With these two names on the marquee, the Drury Lane Theatre’s production boasts theatre royalty.
o be proclaimed royalty is no ordinary distinction, but we doubt there’s a single person in the Chicago theatre community who wouldn’t happily bestow First Couple on Paula Scrofano and John Reeger. Having appeared in over 48 productions together over their decades-long careers (favorites include My Fair Lady and On the 20th Century), no other couple in Chicago has performed together more often.
The pair met and married at Northwestern University in their twenties (“a crazy thing for two people to do,” says Reeger), and are in their 43rd year as performers. Fresh out of college, Reeger credits the “off-Loop” theatre movement with cementing the decision to stay in the Chicago area. “It was an explosion of theatre,” He explains. “It was like the Off-Broadway movement in the ’50s. There just seemed to be work in Chicago for us.” In addition to the artistic freedom, the Windy City offered the Midwest life. In a city that rewards loyalty and cherishes local talent, the couple’s contributions to the community are famous both onstage and off.
Scrofano and Reeger consistently earning raves and lend their reputations and credibility to any show they work on. Their next challenge is a production of D.L. Coburn’s The Gin Game at Drury Lane Theatre, a two-hander that’ll have them trading lines and cards eight times a week, beginning June 22. They’re still surprising each other in rehearsals, and are delighting in the new challenge of being alone together onstage. “It’s just Paula and I, so if it isn’t any good, you know whose fault it is!” Reeger laughs.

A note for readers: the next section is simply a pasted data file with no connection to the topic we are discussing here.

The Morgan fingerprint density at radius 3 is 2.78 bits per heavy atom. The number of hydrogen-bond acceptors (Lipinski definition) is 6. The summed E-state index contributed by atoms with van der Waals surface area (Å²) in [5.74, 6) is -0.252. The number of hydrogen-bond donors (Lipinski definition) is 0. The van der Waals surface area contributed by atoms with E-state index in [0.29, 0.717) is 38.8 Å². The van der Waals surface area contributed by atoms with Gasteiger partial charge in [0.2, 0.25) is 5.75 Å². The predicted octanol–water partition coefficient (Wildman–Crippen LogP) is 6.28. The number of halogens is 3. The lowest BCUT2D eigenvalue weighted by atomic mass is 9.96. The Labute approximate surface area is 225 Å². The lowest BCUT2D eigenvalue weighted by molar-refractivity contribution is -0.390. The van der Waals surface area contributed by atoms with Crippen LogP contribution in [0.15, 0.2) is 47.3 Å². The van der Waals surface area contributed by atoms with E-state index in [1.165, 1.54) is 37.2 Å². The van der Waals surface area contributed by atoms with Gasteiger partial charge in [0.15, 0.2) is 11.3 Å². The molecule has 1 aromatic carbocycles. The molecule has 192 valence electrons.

When they’re not remembering notes while stuck in traffic or memorizing lines in pajamas over breakfast, the pair like to turn off the shop talk and relax by the TV. But when a big audition is coming up? “I don’t think I’ve ever gone to an audition where I’ve been asked to prepare a selection where I didn’t do it in front of Paula first,” Reeger says. Scrofano adds, “We just trust each other’s instincts. There’s an energy and a focus we share.” She says their shared priorities have helped them prosper together, rather than as individual performers. “We always ask, is this best for us? It’s always about the us. We’ve seen what separation does. We thrive best on doing plays together and being together.”
The partnership has been fruitful both personally and professionally, and in 2015, Scrofano and Reeger were honored with a Lifetime Achievement Award from from the Jeff Awards. Showing off the infamous Midwestern humility, Reeger insists he doesn’t feel they have the “greatest careers of anyone in the world.” But, as Scrofano puts it, “There are very few who have done only this, got our kids through college, own our house, and don’t owe anybody any money!”
And on the subject of that Achievement Award, Scrofano has one specific memory that she calls the “icing on the cake.” “My mother said, "I had decided when you got your award, I was going to stand...but because of her age, she said, the whole house had already beaten her to it!"
Chicago provided an active and thriving theatre scene sans (what they perceived as) the crowded, impersonal and at-times cutthroat business in New York. Scrofano admits she did want “a house, a garden, and kids.” At the end of the day, though, her fellow Chicago thespians make it feel like home. “It’s a community,” Scrofano says, “If somebody called me for an audition and I’m not available, I’d call my [actor] friends and ask if they’ve been seen. We’re all supporting each other, we’re all helping each other try to do our best work. It’s all about the work.”